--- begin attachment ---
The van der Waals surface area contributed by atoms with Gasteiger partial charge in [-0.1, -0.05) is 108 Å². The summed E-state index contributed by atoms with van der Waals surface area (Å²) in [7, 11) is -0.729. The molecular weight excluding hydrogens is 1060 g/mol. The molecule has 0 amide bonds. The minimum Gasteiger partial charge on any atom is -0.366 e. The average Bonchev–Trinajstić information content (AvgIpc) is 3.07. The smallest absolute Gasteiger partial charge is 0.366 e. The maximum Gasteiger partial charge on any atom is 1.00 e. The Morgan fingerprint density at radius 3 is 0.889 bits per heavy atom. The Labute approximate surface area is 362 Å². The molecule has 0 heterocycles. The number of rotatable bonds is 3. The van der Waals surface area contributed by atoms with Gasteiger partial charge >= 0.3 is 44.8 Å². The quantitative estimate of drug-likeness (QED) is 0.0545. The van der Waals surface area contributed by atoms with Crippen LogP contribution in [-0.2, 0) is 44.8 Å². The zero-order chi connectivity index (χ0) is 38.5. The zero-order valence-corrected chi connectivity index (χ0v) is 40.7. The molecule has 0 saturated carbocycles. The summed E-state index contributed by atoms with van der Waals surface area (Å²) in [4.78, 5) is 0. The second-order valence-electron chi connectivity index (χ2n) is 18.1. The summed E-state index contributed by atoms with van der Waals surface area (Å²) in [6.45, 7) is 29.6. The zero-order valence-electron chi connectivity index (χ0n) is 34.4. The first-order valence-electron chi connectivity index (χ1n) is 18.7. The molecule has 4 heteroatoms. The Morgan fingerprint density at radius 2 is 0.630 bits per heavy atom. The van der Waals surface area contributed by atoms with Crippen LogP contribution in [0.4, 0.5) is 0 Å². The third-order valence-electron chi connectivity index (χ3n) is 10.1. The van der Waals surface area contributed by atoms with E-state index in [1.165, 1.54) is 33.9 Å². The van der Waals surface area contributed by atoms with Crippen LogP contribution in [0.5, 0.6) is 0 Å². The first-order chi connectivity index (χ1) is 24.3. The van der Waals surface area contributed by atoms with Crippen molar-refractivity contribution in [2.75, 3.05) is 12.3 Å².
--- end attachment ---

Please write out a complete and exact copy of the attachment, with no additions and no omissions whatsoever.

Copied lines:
The van der Waals surface area contributed by atoms with Gasteiger partial charge in [-0.1, -0.05) is 108 Å². The summed E-state index contributed by atoms with van der Waals surface area (Å²) in [7, 11) is -0.729. The molecular weight excluding hydrogens is 1060 g/mol. The molecule has 0 amide bonds. The minimum Gasteiger partial charge on any atom is -0.366 e. The average Bonchev–Trinajstić information content (AvgIpc) is 3.07. The smallest absolute Gasteiger partial charge is 0.366 e. The maximum Gasteiger partial charge on any atom is 1.00 e. The Morgan fingerprint density at radius 3 is 0.889 bits per heavy atom. The Labute approximate surface area is 362 Å². The molecule has 0 heterocycles. The number of rotatable bonds is 3. The van der Waals surface area contributed by atoms with Gasteiger partial charge >= 0.3 is 44.8 Å². The quantitative estimate of drug-likeness (QED) is 0.0545. The van der Waals surface area contributed by atoms with Crippen LogP contribution in [-0.2, 0) is 44.8 Å². The zero-order chi connectivity index (χ0) is 38.5. The zero-order valence-corrected chi connectivity index (χ0v) is 40.7. The molecule has 0 saturated carbocycles. The summed E-state index contributed by atoms with van der Waals surface area (Å²) in [4.78, 5) is 0. The second-order valence-electron chi connectivity index (χ2n) is 18.1. The summed E-state index contributed by atoms with van der Waals surface area (Å²) in [6.45, 7) is 29.6. The zero-order valence-electron chi connectivity index (χ0n) is 34.4. The first-order valence-electron chi connectivity index (χ1n) is 18.7. The molecule has 4 heteroatoms. The Morgan fingerprint density at radius 2 is 0.630 bits per heavy atom. The van der Waals surface area contributed by atoms with Crippen LogP contribution in [0.4, 0.5) is 0 Å². The third-order valence-electron chi connectivity index (χ3n) is 10.1. The van der Waals surface area contributed by atoms with E-state index in [1.165, 1.54) is 33.9 Å². The van der Waals surface area contributed by atoms with Crippen LogP contribution in [0.5, 0.6) is 0 Å². The first-order chi connectivity index (χ1) is 24.3. The van der Waals surface area contributed by atoms with Crippen molar-refractivity contribution in [2.75, 3.05) is 12.3 Å².